Uncle Acid and the Deadbeats' first album, Vol. 1, may not have cost much money to make, but the ideas behind it are solid gold. Working cheaply on clapped-out gear, guitarist/vocalist Kevin Starrs, bassist Kat, and drummer Red take all the dusty tropes of heavy metal, acid rock, biker rock, and doomy psych rock, knock them around mercilessly, then breath life back into them until they shine like new. It's defiantly lo-fi and unadorned by studio gloss, but it works. It doesn't matter that Starrs' grinding guitars sound ready to fizzle out half the time, the bass and drums are barely audible, and the vocals are murky when the songs are so hooky and the performances are so on point. Starrs has a way with reshaping old riffs into something that takes up residence somewhere in the far corner of the brain and won't be shaken free. Check the opening of "Crystal Spiders" or the "Lucifer Sam"-quoting "Vampire Circus" for some strong examples. He can also stick listeners with a chorus as jagged and sharp as a homemade knife, like on the surf metal "Dead Eyes of London" or on the overloaded boogie jam "Do What Your Love Tells You to Do," rip speakers to shreds with long, flamethrower-hot guitar solos, and provide the soundtrack to a night of devil worship, like on the evil "Wind Up Toys." The album is overflowing with brilliant ideas and whiplash-inducing sonic shifts, all sure to leave people shaking their heads and wondering how a band can steal from everyone in sight and still come out sounding original. There are Deep Purple organs, biker movie soundtrack grooves, trippy Santana-esque jams, freaky late-'60s acid visions, and loads of Black Sabbath (both in the pummeling guitars and in Starrs' creepy, whining vocals that come off like he's Ozzy's kid brother); all funneled through the laser-sharp magpie vision of Starrs. He's obviously listened to a ton of music and he's not shy about letting it all come out in his sound. His worship of the past seems to free him to just let loose and bulldoze through the songs like there's nothing holding him back. Vol. 1 has all the promise of a great band straining to break free, and Starrs seems positioned to be a metal hero for the modern post-everything age.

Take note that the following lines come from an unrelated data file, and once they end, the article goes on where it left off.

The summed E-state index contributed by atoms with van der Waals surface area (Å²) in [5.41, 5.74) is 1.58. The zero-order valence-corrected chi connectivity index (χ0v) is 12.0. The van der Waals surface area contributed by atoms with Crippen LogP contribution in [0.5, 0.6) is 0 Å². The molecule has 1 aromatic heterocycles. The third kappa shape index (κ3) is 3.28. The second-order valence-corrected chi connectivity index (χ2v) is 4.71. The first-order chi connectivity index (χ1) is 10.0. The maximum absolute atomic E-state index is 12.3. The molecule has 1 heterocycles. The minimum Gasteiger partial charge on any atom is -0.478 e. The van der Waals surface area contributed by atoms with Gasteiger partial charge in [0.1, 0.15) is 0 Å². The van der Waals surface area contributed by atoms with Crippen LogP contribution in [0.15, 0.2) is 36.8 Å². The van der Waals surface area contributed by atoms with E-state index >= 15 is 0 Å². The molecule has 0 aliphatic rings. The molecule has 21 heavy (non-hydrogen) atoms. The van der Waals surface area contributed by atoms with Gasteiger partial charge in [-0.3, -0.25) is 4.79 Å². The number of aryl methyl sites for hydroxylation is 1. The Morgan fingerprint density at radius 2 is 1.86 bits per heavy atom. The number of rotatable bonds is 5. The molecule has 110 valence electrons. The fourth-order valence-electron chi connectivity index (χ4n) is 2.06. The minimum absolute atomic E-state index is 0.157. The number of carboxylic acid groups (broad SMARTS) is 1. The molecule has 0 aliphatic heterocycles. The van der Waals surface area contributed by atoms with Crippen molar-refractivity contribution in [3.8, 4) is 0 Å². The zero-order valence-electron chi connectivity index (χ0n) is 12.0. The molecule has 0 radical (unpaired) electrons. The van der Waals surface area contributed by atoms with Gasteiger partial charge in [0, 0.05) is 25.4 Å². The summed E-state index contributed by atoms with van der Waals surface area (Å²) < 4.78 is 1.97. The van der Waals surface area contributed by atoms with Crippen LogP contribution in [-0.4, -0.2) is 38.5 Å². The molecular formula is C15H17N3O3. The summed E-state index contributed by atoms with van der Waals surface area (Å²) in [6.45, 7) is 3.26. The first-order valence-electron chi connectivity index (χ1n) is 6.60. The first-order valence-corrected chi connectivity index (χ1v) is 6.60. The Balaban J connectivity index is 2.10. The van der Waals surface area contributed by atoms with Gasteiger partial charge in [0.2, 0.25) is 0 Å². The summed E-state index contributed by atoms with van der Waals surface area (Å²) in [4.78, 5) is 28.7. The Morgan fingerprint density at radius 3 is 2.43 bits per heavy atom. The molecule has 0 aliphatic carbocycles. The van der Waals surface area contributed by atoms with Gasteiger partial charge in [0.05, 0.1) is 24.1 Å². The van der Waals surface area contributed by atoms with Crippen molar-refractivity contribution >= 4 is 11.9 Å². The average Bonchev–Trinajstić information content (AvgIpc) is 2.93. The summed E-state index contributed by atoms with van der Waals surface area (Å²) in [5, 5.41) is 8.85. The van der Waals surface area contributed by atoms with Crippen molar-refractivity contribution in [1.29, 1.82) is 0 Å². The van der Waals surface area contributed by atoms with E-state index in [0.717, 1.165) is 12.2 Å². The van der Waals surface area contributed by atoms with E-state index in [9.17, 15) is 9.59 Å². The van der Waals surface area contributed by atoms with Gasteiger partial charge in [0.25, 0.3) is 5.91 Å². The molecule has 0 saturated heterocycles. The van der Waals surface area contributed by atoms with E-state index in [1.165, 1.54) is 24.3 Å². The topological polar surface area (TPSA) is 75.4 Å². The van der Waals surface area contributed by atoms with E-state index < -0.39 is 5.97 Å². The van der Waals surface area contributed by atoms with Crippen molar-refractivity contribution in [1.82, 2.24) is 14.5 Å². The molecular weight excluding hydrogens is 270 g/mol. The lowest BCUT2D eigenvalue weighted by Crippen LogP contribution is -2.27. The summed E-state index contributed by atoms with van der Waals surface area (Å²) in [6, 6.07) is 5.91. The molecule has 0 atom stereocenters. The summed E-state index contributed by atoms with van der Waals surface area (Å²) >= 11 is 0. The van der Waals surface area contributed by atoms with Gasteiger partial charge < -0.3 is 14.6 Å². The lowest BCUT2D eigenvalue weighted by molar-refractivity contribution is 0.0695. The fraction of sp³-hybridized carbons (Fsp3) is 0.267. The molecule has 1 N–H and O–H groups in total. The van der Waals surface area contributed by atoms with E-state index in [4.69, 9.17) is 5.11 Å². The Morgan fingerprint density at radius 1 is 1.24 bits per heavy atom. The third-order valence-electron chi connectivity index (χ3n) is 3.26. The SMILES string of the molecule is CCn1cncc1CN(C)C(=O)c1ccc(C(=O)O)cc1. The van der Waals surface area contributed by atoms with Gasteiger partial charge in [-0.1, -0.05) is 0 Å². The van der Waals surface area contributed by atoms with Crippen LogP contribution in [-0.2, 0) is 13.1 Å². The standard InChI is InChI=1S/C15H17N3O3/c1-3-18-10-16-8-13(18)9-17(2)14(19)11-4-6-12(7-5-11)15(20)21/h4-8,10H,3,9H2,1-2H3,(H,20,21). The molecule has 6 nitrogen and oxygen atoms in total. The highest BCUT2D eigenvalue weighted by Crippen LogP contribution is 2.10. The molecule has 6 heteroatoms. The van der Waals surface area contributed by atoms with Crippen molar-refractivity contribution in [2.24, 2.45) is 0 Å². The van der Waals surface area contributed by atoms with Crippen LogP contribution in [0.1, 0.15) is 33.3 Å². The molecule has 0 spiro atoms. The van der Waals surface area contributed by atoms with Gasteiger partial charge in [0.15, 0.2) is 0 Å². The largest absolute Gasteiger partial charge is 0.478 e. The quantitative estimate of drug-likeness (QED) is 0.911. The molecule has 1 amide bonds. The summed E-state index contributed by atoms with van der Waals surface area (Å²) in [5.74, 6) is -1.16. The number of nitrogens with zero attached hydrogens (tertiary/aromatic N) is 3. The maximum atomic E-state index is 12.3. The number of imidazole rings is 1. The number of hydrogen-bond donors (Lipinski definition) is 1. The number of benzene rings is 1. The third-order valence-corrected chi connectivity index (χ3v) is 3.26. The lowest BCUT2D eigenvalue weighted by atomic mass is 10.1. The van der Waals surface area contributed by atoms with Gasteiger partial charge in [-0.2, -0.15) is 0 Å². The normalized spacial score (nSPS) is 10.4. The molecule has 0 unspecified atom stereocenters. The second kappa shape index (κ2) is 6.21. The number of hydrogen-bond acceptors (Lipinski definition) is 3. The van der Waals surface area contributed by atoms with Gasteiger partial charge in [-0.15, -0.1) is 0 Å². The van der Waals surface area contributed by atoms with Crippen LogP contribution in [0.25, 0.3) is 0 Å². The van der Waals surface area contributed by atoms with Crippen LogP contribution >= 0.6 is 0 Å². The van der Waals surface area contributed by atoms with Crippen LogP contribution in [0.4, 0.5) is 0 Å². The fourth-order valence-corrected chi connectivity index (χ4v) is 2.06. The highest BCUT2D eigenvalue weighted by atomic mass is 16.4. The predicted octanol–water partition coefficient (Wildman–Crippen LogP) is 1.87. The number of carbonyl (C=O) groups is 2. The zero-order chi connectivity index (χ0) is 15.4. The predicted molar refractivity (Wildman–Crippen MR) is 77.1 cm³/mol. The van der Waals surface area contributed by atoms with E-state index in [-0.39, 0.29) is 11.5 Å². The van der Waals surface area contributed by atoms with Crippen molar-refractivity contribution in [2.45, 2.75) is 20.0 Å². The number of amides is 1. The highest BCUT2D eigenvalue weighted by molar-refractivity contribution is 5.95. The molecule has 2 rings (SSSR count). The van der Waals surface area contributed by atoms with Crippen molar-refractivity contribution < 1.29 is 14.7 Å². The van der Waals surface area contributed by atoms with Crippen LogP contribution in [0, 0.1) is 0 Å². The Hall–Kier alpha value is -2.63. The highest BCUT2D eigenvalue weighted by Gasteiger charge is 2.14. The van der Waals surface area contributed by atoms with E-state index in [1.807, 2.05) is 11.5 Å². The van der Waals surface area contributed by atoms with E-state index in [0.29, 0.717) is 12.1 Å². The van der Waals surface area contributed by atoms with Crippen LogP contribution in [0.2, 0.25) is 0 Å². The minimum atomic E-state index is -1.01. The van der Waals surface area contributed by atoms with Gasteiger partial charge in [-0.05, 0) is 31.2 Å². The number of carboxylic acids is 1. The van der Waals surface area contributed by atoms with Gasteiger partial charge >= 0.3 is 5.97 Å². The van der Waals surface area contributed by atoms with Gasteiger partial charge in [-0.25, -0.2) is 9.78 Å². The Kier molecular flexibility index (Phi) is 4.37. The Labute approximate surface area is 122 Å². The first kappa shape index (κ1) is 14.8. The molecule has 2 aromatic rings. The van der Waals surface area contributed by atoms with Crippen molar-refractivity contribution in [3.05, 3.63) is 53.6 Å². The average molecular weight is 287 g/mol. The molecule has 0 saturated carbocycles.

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AllMusic Review by Tim Sendra